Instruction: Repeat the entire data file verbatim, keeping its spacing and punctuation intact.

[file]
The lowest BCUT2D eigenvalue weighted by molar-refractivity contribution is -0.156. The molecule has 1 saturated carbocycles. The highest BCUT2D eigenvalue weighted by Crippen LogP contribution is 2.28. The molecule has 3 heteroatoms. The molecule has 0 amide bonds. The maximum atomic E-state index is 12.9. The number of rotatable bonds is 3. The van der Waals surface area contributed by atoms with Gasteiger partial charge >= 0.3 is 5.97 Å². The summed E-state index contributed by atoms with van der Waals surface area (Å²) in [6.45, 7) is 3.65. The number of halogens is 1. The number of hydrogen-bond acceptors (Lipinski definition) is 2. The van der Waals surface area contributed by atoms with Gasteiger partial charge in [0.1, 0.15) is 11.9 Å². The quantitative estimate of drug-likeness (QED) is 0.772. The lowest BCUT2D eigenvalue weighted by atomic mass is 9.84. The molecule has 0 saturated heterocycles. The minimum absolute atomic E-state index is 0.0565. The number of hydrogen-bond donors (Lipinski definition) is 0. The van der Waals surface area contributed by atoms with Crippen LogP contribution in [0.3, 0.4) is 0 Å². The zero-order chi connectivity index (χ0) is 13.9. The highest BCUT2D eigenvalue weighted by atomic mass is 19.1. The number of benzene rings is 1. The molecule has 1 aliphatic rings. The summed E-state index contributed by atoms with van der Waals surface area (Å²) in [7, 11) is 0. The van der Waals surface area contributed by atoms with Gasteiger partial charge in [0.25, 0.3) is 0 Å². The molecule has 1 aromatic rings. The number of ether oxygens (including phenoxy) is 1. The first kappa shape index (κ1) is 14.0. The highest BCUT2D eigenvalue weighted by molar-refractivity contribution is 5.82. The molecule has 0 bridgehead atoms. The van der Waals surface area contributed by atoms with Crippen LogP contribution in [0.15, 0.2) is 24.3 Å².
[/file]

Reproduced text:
The lowest BCUT2D eigenvalue weighted by molar-refractivity contribution is -0.156. The molecule has 1 saturated carbocycles. The highest BCUT2D eigenvalue weighted by Crippen LogP contribution is 2.28. The molecule has 3 heteroatoms. The molecule has 0 amide bonds. The maximum atomic E-state index is 12.9. The number of rotatable bonds is 3. The van der Waals surface area contributed by atoms with Gasteiger partial charge >= 0.3 is 5.97 Å². The summed E-state index contributed by atoms with van der Waals surface area (Å²) in [6.45, 7) is 3.65. The number of halogens is 1. The number of hydrogen-bond acceptors (Lipinski definition) is 2. The van der Waals surface area contributed by atoms with Gasteiger partial charge in [0.1, 0.15) is 11.9 Å². The quantitative estimate of drug-likeness (QED) is 0.772. The lowest BCUT2D eigenvalue weighted by atomic mass is 9.84. The molecule has 0 saturated heterocycles. The minimum absolute atomic E-state index is 0.0565. The number of hydrogen-bond donors (Lipinski definition) is 0. The van der Waals surface area contributed by atoms with Crippen LogP contribution in [0.3, 0.4) is 0 Å². The zero-order chi connectivity index (χ0) is 13.9. The highest BCUT2D eigenvalue weighted by atomic mass is 19.1. The number of benzene rings is 1. The molecule has 1 aliphatic rings. The summed E-state index contributed by atoms with van der Waals surface area (Å²) in [7, 11) is 0. The van der Waals surface area contributed by atoms with Gasteiger partial charge in [0.25, 0.3) is 0 Å². The molecule has 1 aromatic rings. The number of ether oxygens (including phenoxy) is 1. The first kappa shape index (κ1) is 14.0. The highest BCUT2D eigenvalue weighted by molar-refractivity contribution is 5.82. The molecule has 0 bridgehead atoms. The van der Waals surface area contributed by atoms with Crippen LogP contribution in [0.15, 0.2) is 24.3 Å².